Bill Elliott and the Wood Brothers’ No. 21 Motorcraft/Quick Lane crew came away with a victory of sorts during Saturday’s qualifying session for the 17th running of the Brickyard 400 at Indianapolis Motor Speedway. They were best in class among the “go-or-go-home” teams that are not among the top 35 in car owner points and therefore not assured of starting spots for races.
Elliott’s qualifying lap at 178.845 miles per hour was only good enough for the 31st starting position. It does not take into account that he and the rest of the non-guaranteed drivers made their runs late in the session on Saturday when the track was getting hotter and slicker – and therefore slower – by the minute as the summertime Indiana heat baked the racing surface.
“We ran faster than we did in practice,” Elliott said. “You can’t do anything about the [qualifying] draw. I know some guys run faster in that deal, but what we try to fight and what they try to fight is a whole different war at the end of the day.”
Team co-owner Eddie Wood pointed out that with his team running a partial schedule and not guaranteed a starting spot, the most important thing in qualifying is to make sure the Motorcraft/Quick Lane colors are on the track come race day.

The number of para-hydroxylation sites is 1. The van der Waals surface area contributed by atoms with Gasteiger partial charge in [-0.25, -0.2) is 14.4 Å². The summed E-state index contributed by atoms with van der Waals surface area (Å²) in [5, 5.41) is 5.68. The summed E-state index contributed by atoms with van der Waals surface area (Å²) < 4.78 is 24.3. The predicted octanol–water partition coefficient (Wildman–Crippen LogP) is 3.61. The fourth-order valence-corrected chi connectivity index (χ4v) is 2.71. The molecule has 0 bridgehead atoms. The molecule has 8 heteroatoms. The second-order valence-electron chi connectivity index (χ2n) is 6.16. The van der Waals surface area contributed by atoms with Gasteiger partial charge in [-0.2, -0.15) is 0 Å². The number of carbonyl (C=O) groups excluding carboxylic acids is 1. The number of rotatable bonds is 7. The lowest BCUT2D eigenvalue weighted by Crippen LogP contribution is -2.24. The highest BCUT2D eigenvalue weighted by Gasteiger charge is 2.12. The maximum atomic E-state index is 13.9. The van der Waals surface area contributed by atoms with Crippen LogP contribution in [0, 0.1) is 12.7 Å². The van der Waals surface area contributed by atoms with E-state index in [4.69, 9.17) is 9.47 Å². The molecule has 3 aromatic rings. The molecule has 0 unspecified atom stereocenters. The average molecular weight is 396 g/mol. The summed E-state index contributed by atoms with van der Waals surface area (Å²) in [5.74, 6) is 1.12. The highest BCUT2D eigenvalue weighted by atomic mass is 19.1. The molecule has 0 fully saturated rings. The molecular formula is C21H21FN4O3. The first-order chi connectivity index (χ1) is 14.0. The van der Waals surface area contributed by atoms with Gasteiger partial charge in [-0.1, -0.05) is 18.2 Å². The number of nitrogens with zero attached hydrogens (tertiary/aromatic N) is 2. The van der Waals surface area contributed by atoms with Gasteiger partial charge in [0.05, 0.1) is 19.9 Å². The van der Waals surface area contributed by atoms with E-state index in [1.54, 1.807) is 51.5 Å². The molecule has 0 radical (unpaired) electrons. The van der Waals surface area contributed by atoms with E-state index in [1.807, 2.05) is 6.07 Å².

Earlier in the weekend at Indy, the familiar red No. 21 Fusion was among the elite on the speed charts. Elliott was fifth fastest in the first practice session at 174.686 mph, then ninth in the second practice, with a speed of 178.437 mph.
To get back to the lead pack when the green flag flies on Sunday afternoon, Elliott and the Motorcraft/Quick Lane crew will have to rely on pit strategy and other tactics to overcome their starting position. Luckily for them, the Wood Brothers team has historically been one of the best in NASCAR at pit and fuel strategy. It’ll be especially important at Indianapolis Motor Speedway, where the racing layout, while historic and beloved, isn’t the most conducive to side-by-side racing.
“You can’t pass here,” Elliott said. “It’s probably the world’s worst race track to pass, and you just have to do whatever you’ve got to do to get there. “At least you’ve got the whole race to work on it.”
The Brickyard 400 is set to begin at 1 p.m. on Sunday with coverage on ESPN.